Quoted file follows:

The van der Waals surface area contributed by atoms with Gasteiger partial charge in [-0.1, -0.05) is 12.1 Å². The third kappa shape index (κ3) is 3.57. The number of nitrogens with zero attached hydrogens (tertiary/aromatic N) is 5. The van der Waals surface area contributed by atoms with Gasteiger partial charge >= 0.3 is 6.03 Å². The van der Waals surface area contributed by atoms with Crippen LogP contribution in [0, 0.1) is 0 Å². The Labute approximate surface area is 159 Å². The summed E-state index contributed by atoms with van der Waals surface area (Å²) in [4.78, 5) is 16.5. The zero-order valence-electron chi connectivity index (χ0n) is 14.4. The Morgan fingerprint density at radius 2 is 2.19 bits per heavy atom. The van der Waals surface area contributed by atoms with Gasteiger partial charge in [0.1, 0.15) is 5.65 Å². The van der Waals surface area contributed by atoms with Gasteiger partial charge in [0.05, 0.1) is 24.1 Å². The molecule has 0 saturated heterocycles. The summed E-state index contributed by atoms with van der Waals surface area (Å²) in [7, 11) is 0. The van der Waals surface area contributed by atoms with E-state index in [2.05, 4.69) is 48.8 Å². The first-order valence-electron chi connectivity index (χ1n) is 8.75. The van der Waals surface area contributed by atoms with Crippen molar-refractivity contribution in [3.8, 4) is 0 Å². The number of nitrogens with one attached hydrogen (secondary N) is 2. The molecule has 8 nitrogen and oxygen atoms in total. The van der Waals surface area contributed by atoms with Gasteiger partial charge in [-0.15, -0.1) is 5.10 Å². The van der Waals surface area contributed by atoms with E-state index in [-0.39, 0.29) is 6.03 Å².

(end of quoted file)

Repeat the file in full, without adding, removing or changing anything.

The van der Waals surface area contributed by atoms with Gasteiger partial charge in [-0.1, -0.05) is 12.1 Å². The third kappa shape index (κ3) is 3.57. The number of nitrogens with zero attached hydrogens (tertiary/aromatic N) is 5. The van der Waals surface area contributed by atoms with Gasteiger partial charge >= 0.3 is 6.03 Å². The van der Waals surface area contributed by atoms with Crippen LogP contribution in [0, 0.1) is 0 Å². The Labute approximate surface area is 159 Å². The summed E-state index contributed by atoms with van der Waals surface area (Å²) in [4.78, 5) is 16.5. The zero-order valence-electron chi connectivity index (χ0n) is 14.4. The Morgan fingerprint density at radius 2 is 2.19 bits per heavy atom. The van der Waals surface area contributed by atoms with Gasteiger partial charge in [0.1, 0.15) is 5.65 Å². The van der Waals surface area contributed by atoms with Gasteiger partial charge in [0.05, 0.1) is 24.1 Å². The molecule has 0 saturated heterocycles. The summed E-state index contributed by atoms with van der Waals surface area (Å²) in [7, 11) is 0. The van der Waals surface area contributed by atoms with E-state index in [2.05, 4.69) is 48.8 Å². The first-order valence-electron chi connectivity index (χ1n) is 8.75. The van der Waals surface area contributed by atoms with Crippen molar-refractivity contribution in [3.8, 4) is 0 Å². The number of nitrogens with one attached hydrogen (secondary N) is 2. The molecule has 8 nitrogen and oxygen atoms in total. The van der Waals surface area contributed by atoms with Gasteiger partial charge in [-0.15, -0.1) is 5.10 Å². The van der Waals surface area contributed by atoms with E-state index in [-0.39, 0.29) is 6.03 Å².